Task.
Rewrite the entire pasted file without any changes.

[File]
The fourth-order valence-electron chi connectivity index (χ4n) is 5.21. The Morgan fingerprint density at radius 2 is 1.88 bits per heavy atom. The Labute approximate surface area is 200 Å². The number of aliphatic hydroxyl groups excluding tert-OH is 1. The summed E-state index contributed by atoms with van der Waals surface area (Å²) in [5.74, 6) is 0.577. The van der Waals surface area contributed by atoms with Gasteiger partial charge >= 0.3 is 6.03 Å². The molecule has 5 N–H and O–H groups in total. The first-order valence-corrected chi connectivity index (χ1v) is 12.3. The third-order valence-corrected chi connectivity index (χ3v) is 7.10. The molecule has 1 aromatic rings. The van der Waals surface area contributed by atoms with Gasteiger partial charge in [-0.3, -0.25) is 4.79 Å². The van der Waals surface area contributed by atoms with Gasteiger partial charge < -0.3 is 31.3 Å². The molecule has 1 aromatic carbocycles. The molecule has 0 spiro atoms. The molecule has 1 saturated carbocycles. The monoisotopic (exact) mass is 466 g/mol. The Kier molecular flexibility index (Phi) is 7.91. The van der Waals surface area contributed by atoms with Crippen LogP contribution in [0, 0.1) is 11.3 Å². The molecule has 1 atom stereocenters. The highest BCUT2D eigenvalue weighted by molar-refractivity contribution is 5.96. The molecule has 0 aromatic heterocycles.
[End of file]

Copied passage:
The fourth-order valence-electron chi connectivity index (χ4n) is 5.21. The Morgan fingerprint density at radius 2 is 1.88 bits per heavy atom. The Labute approximate surface area is 200 Å². The number of aliphatic hydroxyl groups excluding tert-OH is 1. The summed E-state index contributed by atoms with van der Waals surface area (Å²) in [5.74, 6) is 0.577. The van der Waals surface area contributed by atoms with Gasteiger partial charge >= 0.3 is 6.03 Å². The molecule has 5 N–H and O–H groups in total. The first-order valence-corrected chi connectivity index (χ1v) is 12.3. The third-order valence-corrected chi connectivity index (χ3v) is 7.10. The molecule has 1 aromatic rings. The van der Waals surface area contributed by atoms with Gasteiger partial charge in [-0.3, -0.25) is 4.79 Å². The van der Waals surface area contributed by atoms with Gasteiger partial charge < -0.3 is 31.3 Å². The molecule has 1 aromatic carbocycles. The molecule has 0 spiro atoms. The molecule has 1 saturated carbocycles. The monoisotopic (exact) mass is 466 g/mol. The Kier molecular flexibility index (Phi) is 7.91. The van der Waals surface area contributed by atoms with Crippen LogP contribution in [0, 0.1) is 11.3 Å². The molecule has 1 atom stereocenters. The highest BCUT2D eigenvalue weighted by molar-refractivity contribution is 5.96. The molecule has 0 aromatic heterocycles.